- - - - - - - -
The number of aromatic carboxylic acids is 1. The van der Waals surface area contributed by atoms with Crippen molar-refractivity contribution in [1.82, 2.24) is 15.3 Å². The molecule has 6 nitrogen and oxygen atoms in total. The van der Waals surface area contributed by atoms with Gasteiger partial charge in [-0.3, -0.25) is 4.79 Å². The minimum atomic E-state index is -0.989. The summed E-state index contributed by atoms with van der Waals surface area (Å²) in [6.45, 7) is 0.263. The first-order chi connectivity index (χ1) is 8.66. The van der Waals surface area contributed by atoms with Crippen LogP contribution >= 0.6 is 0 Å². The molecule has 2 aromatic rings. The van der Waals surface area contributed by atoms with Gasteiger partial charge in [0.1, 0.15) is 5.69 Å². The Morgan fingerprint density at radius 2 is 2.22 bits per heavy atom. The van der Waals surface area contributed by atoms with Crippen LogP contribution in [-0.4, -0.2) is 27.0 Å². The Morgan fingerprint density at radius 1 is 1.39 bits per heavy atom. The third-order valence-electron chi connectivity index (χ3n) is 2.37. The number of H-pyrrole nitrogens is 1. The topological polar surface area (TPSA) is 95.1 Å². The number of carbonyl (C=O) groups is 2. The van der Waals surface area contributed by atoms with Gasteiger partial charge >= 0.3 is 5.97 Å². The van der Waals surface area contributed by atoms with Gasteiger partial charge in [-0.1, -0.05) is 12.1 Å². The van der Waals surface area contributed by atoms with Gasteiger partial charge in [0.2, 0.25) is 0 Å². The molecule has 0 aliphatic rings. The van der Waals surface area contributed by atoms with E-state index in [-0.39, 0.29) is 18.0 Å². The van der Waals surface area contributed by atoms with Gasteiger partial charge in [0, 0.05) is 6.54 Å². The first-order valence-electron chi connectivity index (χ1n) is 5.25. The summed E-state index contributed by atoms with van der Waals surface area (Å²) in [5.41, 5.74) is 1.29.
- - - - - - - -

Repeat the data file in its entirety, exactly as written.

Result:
The number of aromatic carboxylic acids is 1. The van der Waals surface area contributed by atoms with Crippen molar-refractivity contribution in [1.82, 2.24) is 15.3 Å². The molecule has 6 nitrogen and oxygen atoms in total. The van der Waals surface area contributed by atoms with Gasteiger partial charge in [-0.3, -0.25) is 4.79 Å². The minimum atomic E-state index is -0.989. The summed E-state index contributed by atoms with van der Waals surface area (Å²) in [6.45, 7) is 0.263. The first-order chi connectivity index (χ1) is 8.66. The van der Waals surface area contributed by atoms with Crippen LogP contribution >= 0.6 is 0 Å². The molecule has 2 aromatic rings. The van der Waals surface area contributed by atoms with Gasteiger partial charge in [0.1, 0.15) is 5.69 Å². The Morgan fingerprint density at radius 2 is 2.22 bits per heavy atom. The van der Waals surface area contributed by atoms with Crippen LogP contribution in [-0.4, -0.2) is 27.0 Å². The Morgan fingerprint density at radius 1 is 1.39 bits per heavy atom. The third-order valence-electron chi connectivity index (χ3n) is 2.37. The number of H-pyrrole nitrogens is 1. The topological polar surface area (TPSA) is 95.1 Å². The number of carbonyl (C=O) groups is 2. The van der Waals surface area contributed by atoms with Gasteiger partial charge >= 0.3 is 5.97 Å². The van der Waals surface area contributed by atoms with Gasteiger partial charge in [-0.1, -0.05) is 12.1 Å². The van der Waals surface area contributed by atoms with Gasteiger partial charge in [0.2, 0.25) is 0 Å². The molecule has 0 aliphatic rings. The van der Waals surface area contributed by atoms with E-state index in [-0.39, 0.29) is 18.0 Å². The van der Waals surface area contributed by atoms with Gasteiger partial charge in [0, 0.05) is 6.54 Å². The first-order valence-electron chi connectivity index (χ1n) is 5.25. The summed E-state index contributed by atoms with van der Waals surface area (Å²) in [5.41, 5.74) is 1.29.